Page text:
Scott Lyall: οἴνοπα πόντον

Scott Lyall: οἴνοπα πόντον

untitled (magnitude) by scott lyall

Scott Lyall

Untitled (Magnitude), 2014

black glass by scott lyall

Scott Lyall

Black Glass, 2014

installation view

Installation view

installation view

Installation view

black glass by scott lyall

Scott Lyall

Black Glass, 2014

installation view

Installation view

Thursday, April 10, 2014Saturday, May 24, 2014

223 Cambridge Heath Road
London, United Kingdom

Scott Lyall: οἴνοπα πόντον
10 April – 24 May 2014
Campoli Presti, London


Campoli Presti is pleased to present Scott Lyall’s fourth solo exhibition with the gallery that comprises a new series of printed works on laminated glass and printed canvases, combining similar production techniques yet manifesting different formal outcomes.

The exhibition takes its title from the Ancient Greek Expression οἴνοπα πόντον whose translation ‘wine dark sea’ has been debated by scholars and treated as a poetic mystery, referring to colour’s inherent phenomenological and linguistically determined character.

Lyall’s large ink paintings arise from one isolated digital pixel, whose colour information is directly sent to print heads bypassing the mediation of pre-existing images. In the series Black Glass (2014) each work consists of two panes of museum glass laminated together – the laminating material itself being infused with ink. Colour is suspended directly in the glass, then the outer faces are printed, sealing the work and darkening it. These graphic assemblages of colour data – ‘non-images’ in a certain way – form visual atmospheres that shift depending on different viewpoints, inscribing within the process an actual experience of ‘colour’.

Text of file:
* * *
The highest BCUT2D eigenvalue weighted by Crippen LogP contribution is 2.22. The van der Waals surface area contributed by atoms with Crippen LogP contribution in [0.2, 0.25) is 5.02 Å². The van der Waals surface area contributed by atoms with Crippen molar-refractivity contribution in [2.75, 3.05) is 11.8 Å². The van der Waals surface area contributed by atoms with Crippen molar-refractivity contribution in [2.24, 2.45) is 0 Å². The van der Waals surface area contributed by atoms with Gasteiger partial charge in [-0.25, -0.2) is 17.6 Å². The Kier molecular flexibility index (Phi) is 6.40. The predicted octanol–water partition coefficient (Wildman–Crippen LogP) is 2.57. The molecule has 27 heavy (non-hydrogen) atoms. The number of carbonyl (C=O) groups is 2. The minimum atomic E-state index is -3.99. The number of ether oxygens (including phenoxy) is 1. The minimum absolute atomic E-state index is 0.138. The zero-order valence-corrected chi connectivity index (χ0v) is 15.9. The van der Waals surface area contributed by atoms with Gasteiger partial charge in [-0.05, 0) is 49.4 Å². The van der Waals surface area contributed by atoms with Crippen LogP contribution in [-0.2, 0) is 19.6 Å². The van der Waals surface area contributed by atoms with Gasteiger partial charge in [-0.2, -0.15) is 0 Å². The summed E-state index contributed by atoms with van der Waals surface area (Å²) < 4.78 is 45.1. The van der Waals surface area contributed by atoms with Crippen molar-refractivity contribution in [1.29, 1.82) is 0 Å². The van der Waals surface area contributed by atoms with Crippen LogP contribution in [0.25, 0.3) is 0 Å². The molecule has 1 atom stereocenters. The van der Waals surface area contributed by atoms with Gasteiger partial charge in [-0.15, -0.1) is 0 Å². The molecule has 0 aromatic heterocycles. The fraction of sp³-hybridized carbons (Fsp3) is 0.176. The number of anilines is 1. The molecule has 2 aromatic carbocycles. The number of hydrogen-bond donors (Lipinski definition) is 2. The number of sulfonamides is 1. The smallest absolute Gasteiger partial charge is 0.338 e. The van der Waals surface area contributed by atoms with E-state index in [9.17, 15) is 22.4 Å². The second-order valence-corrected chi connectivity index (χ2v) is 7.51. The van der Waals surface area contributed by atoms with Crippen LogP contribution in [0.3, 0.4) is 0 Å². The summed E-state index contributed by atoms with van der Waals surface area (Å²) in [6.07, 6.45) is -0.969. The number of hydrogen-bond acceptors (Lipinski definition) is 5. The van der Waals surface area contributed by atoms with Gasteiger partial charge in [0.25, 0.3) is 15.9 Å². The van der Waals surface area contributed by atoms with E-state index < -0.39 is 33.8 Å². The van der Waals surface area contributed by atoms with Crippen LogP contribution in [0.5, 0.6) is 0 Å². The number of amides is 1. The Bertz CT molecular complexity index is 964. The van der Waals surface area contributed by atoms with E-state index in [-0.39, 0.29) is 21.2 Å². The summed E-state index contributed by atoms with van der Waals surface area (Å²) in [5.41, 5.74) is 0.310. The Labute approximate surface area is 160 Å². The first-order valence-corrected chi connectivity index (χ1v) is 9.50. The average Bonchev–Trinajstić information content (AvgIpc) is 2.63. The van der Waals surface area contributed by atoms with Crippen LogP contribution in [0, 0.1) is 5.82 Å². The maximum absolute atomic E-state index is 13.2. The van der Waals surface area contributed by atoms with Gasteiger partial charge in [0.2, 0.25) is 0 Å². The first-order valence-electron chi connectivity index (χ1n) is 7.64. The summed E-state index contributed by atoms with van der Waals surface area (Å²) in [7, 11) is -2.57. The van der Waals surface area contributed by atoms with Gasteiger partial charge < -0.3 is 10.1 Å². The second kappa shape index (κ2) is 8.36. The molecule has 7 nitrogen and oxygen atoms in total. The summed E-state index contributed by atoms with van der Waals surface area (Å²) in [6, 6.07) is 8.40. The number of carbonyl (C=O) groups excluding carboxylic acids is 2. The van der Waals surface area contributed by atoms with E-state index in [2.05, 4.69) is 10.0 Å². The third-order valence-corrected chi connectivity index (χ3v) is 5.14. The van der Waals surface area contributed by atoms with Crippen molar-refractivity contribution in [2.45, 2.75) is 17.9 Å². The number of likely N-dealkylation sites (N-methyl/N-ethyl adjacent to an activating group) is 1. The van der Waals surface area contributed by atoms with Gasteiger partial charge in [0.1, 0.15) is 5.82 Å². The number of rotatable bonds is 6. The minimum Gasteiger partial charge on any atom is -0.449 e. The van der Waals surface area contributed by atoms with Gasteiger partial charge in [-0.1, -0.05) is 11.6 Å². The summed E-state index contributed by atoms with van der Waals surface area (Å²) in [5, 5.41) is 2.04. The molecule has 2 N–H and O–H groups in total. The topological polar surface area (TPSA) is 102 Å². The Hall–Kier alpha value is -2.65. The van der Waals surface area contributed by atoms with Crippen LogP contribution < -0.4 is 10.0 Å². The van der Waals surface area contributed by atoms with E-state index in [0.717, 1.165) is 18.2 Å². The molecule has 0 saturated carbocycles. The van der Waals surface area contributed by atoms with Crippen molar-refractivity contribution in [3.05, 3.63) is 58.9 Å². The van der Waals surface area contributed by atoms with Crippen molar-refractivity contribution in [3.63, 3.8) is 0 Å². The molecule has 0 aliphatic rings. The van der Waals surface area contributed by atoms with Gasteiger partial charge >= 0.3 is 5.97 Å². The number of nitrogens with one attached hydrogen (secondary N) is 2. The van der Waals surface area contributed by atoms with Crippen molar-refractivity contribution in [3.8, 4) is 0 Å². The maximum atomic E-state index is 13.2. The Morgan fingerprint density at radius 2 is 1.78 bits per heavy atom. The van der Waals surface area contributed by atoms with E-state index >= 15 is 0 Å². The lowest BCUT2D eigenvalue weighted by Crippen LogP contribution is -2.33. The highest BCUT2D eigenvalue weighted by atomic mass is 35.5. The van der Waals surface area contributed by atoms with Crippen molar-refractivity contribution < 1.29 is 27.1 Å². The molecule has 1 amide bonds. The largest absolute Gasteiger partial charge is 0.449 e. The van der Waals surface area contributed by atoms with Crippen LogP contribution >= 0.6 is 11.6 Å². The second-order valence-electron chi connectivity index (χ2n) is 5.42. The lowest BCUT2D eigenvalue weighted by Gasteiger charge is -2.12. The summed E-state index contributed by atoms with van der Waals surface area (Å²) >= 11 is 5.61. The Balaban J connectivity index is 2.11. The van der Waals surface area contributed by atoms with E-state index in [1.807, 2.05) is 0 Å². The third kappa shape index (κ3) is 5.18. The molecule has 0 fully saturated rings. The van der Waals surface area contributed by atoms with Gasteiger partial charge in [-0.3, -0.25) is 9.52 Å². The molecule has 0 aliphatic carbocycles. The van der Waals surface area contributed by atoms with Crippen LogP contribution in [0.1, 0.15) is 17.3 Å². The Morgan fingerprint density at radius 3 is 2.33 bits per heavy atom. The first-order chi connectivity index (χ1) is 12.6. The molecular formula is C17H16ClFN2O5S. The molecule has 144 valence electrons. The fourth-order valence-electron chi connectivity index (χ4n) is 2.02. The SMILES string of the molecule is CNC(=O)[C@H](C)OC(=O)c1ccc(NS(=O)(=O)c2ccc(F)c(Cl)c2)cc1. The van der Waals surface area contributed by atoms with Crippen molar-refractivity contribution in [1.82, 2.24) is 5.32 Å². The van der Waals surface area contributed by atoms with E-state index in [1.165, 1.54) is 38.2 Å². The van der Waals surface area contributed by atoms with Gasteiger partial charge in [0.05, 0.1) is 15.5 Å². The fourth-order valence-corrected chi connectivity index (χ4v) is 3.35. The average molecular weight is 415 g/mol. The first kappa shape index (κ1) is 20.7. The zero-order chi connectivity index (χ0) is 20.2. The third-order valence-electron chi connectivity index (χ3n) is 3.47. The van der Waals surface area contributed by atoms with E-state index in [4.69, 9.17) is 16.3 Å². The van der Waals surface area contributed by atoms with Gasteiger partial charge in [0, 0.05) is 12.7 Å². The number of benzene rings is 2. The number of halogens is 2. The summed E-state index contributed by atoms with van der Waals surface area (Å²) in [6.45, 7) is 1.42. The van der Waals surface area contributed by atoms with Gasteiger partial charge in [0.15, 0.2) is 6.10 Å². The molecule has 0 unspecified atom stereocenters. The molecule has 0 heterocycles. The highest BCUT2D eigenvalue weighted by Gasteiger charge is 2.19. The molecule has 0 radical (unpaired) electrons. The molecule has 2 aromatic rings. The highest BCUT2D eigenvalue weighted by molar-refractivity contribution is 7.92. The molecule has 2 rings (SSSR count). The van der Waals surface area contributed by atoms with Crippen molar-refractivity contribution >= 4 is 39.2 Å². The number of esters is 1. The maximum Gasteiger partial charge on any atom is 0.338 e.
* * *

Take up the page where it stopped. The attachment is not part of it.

οἴνοπα πόντον meditates on the tensions that exist between the assertion of relativity and the standardisation of colour experience by industrial colour models. Digital information is translated, transformed and materialised producing visual equivalents of ‘nothingness’ – opening up not to an ‘endgame’ or an image of the ‘last painting’, but to an initial ground. The works complicate the digital circulation and consumption of images, inviting a multiplicity of readings – naked exposure to, relief in, perpetuation of – the aleatory.

Scott Lyall lives and works in Toronto and New York. He has held a solo institutional exhibition at The Power Plant, Toronto in 2008 with an accompanying catalogue. Past exhibitions include Miguel Abreu Gallery, New York; Campoli Presti, London; Campoli Presti, Paris; Galerie Christian Nagel, Antwerp; the Montreal Biennial and the 7th Santa Fe Biennial.